As usual you can work in pairs.
Your BigInt class will store signed integers. The class must provide the following methods:
|BigInt(String val)||Construct a BigInt object and initialize it with the integer represented by the String. Throw an appropriate exception (BigIntFormatException) if the string does not represent a signed integer (i.e. contains illegal characters)|
|BigInt(BigInt val)||This is the copy constructor. It should make
a deep copy of val. Making a deep copy is not strictly necessary since as
designed a BigInt is immutable, but it is good practice.|
|BigInt(long val)||Construct a BigInt object and
intitialize it wth the value stored in val|
|BigInt add(BigInt val)||Returns a BigInt whose value is (this + val)|
|BigInt multiply(BigInt val)||Returns a BigInt whose value is
|BigInt subtract(BigInt val)||Returns a BigInt whose value is (this - val)|
|BigInt factorial()||Returns a BigInt whose value is
|int compareTo(Object)||Have the BigInt class implement the Comparable interface.|
Override the equals() method from Object.
|String toString()||Returns the decimal representation of this BigInt as a String|
|String toString2s()||Returns the 2's complement representation of this BigInt as a String using the minimum number of digits necessary (e.g. 0 is "0", -1 is "1", 2 is "010", -2 is "10", etc).|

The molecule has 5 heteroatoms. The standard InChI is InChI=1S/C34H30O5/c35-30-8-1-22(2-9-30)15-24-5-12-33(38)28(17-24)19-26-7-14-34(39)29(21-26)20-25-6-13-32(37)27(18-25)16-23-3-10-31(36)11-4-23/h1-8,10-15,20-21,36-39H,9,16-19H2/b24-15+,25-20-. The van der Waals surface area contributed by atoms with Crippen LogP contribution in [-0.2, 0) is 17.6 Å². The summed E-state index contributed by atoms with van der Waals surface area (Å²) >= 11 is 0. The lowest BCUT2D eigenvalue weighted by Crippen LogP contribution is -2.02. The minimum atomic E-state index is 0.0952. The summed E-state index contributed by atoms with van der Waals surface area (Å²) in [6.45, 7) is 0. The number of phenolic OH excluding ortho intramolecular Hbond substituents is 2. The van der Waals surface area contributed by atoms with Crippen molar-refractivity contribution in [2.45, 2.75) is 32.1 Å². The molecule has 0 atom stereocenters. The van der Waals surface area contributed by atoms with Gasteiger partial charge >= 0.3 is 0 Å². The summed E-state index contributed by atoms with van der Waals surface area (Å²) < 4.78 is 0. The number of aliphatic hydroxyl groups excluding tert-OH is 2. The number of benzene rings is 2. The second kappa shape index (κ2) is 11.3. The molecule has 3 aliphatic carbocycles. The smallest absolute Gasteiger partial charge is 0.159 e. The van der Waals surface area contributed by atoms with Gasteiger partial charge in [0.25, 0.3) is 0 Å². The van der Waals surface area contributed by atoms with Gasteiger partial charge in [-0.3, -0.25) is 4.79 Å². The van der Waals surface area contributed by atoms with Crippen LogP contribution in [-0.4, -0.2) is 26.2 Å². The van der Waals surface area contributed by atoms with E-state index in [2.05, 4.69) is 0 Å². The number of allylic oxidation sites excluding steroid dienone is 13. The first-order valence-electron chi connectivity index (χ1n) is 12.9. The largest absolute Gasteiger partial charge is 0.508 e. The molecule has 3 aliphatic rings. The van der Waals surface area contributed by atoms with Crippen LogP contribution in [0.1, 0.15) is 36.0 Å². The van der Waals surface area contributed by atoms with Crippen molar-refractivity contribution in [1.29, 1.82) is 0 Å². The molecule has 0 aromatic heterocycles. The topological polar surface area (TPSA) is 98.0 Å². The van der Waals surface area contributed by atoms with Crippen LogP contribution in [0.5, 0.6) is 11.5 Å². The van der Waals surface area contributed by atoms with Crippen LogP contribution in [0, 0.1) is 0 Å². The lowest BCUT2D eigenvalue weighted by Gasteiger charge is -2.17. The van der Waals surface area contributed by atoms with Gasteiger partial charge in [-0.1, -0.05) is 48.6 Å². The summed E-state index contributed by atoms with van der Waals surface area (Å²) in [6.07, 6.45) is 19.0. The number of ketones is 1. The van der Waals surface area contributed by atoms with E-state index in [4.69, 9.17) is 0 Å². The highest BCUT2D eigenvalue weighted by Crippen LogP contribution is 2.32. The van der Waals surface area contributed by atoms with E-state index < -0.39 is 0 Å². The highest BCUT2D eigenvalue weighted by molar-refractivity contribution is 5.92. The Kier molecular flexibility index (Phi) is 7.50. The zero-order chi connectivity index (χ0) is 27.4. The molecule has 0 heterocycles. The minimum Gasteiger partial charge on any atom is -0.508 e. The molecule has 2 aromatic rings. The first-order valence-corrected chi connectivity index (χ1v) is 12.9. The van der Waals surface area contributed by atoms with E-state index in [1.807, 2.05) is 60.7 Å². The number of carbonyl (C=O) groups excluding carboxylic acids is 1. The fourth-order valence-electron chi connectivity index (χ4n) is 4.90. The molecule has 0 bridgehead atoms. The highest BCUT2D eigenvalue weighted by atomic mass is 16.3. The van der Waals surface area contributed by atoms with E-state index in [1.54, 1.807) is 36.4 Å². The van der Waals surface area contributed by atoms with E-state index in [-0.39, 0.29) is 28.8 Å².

In order to
store the digits, use a doubly-linked list structure; this means a Node
holds a reference to the Node before it and the Node after it.
data to be stored in each Node is one (binary) digit of the number. It is
important to use a double-linked list because different algorithms need
to move in different directions through the data. Don't create a separate LinkedList class that is a copy of what we did in class. Instead, create a Node inner class, and all needed instance fields (such as Node head, etc.) in BigInt.
You are required to store the number in the linked list using the 2's complement representation. A good introduction to 2's complement arithmetic is given on Wikipedia. You must decide which
end of this linked list structure is the least-significant digit. Of course, you are free to store other features
of the BigInt such as its number of digits.
This is going to be a text-based program where the user can input the 4 arithmetic operations (+, -, *, !). Once the program runs, it will print a small prompt to the user and then wait for user input (use the Scanner class). The program will then parse the input, perform the operation, and display the result. The user will type h to get a small help description and q to quit. Here is a sample run. User input is in red:
As we've learned in MVC, this control of the user
interface belongs in a separate class. Make sure to include a main method
so that the program can be run from the command line.
input should be parsed correctly even if the user does not use any spaces (such
as 5+10). Your program should handle input errors,
such as an incorrect operator or a bad number, with helpful error messages.
Your program should not throw any exceptions.